GPS has forever changed how we interact with our cities. If you get lost in a city today, you don’t look up at street signs; you look down at your phone. If you want to hail a cab, you signal your location by opening Uber rather than by waving your arms at the side of the road. Many of the activities we have been performing in cities for decades are shifting thanks to this specific technology.
Perhaps more crucially, GPS has begun to change cities themselves. Real estate groups inside retail companies are mining spatial data from location-aware applications like Foursquare to decide where to place their stores. Similarly, city planners are looking at this data to refine their city plans. Recently, the New York Times described how Uber is impacting LA’s nightlife because people are choosing to drive less often. In a city like LA, something as concrete and as dominant as car culture has been overturned by something as minor and as invisible as a GPS signal harnessed by a phone application.
GPS has changed how we inhabit the city. Left to right: navigation (Google Maps), hailing a cab (Uber), dating (OkCupid), and finding restaurants (Foursquare).
Yet the influence of GPS stops once you step inside a building. Typically it ceases working altogether, and when it does work, it lacks the fidelity to be useful in the context of a building.
As such, there are many researchers and companies vying to create the equivalent of GPS for buildings (which we’ll refer to as indoor positioning). People have been testing everything from optical sensors to magnetic and acoustic technologies. At the moment, there are many promises but little in the way of useful products.
In the past year, however, one technology has garnered a significant amount of attention: Bluetooth LE. Most of the hype has been fueled by Apple, who introduced their Bluetooth-based iBeacon standard for indoor positioning as part of iOS7 in 2013. Overnight, indoor positioning became available to millions of iPhone users. Apple upped the ante with the release of iOS8, which made significant improvements to their Core Location framework in an effort to create experiences that are more connected to and more aware of the physical environment.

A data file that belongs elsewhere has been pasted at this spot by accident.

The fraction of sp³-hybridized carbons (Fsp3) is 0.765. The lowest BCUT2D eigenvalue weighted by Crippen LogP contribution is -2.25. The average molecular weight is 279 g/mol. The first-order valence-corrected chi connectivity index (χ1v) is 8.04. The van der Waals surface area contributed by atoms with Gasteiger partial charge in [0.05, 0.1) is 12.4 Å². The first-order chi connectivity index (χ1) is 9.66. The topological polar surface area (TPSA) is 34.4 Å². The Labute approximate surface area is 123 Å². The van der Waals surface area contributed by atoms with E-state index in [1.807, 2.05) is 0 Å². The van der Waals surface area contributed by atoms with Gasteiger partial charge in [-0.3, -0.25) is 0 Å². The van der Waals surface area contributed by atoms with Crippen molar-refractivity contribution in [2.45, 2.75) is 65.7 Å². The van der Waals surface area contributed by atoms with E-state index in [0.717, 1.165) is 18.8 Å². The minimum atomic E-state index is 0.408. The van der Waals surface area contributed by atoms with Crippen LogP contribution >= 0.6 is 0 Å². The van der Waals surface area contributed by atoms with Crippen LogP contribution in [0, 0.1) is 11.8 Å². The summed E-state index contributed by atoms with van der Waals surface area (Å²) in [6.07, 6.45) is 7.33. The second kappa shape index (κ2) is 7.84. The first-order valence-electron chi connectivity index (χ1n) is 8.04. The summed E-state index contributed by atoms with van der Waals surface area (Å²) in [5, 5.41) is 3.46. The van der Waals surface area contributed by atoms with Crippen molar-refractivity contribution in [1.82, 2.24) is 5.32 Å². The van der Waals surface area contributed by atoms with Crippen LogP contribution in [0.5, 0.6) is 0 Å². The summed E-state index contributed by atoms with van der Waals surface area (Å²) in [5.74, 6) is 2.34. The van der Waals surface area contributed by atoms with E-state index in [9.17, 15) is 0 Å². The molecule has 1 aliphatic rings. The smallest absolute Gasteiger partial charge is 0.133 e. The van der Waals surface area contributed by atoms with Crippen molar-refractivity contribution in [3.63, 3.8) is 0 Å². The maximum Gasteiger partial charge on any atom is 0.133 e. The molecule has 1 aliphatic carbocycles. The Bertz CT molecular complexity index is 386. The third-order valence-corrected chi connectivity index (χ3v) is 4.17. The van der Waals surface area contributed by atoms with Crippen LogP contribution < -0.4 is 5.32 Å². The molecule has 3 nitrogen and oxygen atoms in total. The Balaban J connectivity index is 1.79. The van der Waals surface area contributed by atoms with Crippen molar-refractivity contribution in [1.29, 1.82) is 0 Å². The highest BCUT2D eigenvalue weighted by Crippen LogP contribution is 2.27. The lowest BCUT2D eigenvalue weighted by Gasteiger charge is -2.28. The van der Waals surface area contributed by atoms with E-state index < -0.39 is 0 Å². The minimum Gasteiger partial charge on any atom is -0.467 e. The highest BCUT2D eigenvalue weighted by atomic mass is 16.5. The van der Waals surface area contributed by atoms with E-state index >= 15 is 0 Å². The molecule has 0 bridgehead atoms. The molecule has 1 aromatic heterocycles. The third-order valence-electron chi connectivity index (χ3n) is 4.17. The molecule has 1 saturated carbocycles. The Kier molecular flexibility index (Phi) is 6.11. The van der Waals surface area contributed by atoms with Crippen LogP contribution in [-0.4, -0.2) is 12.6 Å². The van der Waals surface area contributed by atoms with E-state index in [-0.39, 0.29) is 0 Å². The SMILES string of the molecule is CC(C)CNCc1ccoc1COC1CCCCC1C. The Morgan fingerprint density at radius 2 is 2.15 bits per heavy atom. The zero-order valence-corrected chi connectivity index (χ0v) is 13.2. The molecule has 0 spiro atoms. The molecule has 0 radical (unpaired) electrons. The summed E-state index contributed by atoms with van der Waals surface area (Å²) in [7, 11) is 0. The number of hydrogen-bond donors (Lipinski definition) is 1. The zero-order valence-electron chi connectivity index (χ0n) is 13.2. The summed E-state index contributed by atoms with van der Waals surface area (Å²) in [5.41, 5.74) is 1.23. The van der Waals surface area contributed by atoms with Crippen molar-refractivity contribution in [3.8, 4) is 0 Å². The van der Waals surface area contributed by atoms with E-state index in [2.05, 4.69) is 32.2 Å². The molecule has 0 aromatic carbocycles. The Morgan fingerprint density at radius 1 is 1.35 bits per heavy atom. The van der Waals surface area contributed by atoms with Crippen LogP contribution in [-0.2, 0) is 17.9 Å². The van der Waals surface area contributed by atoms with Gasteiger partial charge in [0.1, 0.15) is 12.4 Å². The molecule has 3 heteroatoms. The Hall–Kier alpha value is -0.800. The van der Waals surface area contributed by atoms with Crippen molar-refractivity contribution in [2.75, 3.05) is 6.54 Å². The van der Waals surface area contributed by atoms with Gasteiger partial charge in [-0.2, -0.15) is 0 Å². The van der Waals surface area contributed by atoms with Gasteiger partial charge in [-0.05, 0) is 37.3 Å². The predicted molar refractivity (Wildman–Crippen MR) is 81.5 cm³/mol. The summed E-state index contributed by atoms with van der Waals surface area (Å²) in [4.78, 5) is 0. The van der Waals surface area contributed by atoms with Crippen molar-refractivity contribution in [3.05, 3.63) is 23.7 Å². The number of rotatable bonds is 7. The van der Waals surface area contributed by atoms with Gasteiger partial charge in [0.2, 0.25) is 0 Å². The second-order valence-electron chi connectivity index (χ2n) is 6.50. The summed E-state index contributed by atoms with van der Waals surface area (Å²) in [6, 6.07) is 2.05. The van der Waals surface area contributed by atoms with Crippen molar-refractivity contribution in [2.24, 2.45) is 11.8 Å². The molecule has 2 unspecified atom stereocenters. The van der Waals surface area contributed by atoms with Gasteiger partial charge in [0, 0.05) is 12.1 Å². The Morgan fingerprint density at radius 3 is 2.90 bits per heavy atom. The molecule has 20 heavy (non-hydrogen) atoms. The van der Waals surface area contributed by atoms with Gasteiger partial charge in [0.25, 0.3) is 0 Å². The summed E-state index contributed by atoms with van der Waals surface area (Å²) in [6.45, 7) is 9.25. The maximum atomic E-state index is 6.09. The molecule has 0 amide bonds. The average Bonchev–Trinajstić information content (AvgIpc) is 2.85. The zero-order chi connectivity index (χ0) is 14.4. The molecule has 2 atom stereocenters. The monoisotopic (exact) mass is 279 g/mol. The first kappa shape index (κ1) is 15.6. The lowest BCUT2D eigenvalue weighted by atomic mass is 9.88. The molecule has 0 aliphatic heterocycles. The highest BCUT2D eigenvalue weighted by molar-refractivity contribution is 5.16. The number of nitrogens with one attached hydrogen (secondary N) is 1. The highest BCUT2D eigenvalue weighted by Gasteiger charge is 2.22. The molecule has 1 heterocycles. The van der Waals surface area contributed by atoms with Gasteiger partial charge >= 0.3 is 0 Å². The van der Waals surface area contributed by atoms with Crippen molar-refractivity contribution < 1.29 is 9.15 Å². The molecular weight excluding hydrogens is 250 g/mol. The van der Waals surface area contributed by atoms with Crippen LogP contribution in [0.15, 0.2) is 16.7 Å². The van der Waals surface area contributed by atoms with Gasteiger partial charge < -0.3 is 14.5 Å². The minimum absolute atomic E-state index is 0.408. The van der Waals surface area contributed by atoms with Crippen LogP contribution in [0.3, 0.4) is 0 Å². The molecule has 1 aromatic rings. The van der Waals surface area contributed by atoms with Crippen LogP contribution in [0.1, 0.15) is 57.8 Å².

While Apple has been successful at promoting iBeacons, we’re not ready to anoint them the champion of indoor positioning. The iBeacon standard is still not widely adopted, and other companies, notably Google and Samsung, are developing their own technology that’s putting the squeeze on Apple to continue to innovate in this market. Regardless of who wins, the release of beacon technology could (and should) mark a profound shift in the way we think about designing architectural experiences.
The anatomy of a beacon: a small, battery-powered Bluetooth chip that broadcasts identifying information at regular intervals. Image courtesy of Estimote.
On the surface, beacons don’t sound like a technology that will revolutionize architecture. Beacons don’t really do much. They are small Bluetooth devices that broadcast some identifying information at regular intervals. Basically, every second they send out a signal that says something like “I’m beacon 37." Your phone and other devices can detect this signal, which, based on the signal strength and a few other factors, can be used to approximate your distance from the beacon. Put enough beacons in a room and you can begin to triangulate your location. It is a simple idea that has profound consequences for how we use and design space.
When beacons were first introduced, the initial applications tended to focus on marketing. Companies could stick a beacon near a particular object in a store and when customers walked within range, the customer’s phone would receive a notification (provided they had the store’s app installed). The notification could be anything from advertisements to coupons. While location-based ad networks appealed to retailers, many of these networks have already failed, primarily because no one wants to turn their phone into a location-aware billboard.
A better use for indoor positioning is in making applications contextually aware. If your phone knows where you are, it can become an interface to interact with your surroundings. In an art gallery, an application might show information about paintings as you walk up to them. In your home, an application like Beecon knows which room you are in and presents an interface to control the room’s lights. In an office building, an application like Robin shows whether the meeting room you’re in has been reserved and allows you to book it. These applications demonstrate that making the phone contextually aware also makes the phone a part of that context. The phone becomes an extension of the architecture.
Wayfinding is another obvious application of indoor positioning. If you are visually impaired, this has a huge potential to change the accessibility of unfamiliar spaces (see video above). Even for people with clear vision, indoor positioning offers a way to navigate otherwise confusing spaces. The SITA beacon registry, for instance, will allow airlines to design phone apps that provide turn-by-turn directions to get from one gate to another. The research in this area will be further catalyzed by the FCC’s January 2015 announcement that wireless carriers like AT&T will have to provide indoor location data with 911 calls within the next two years. As a result, it is estimated that there will be billions of dollars invested in indoor positioning in the near future.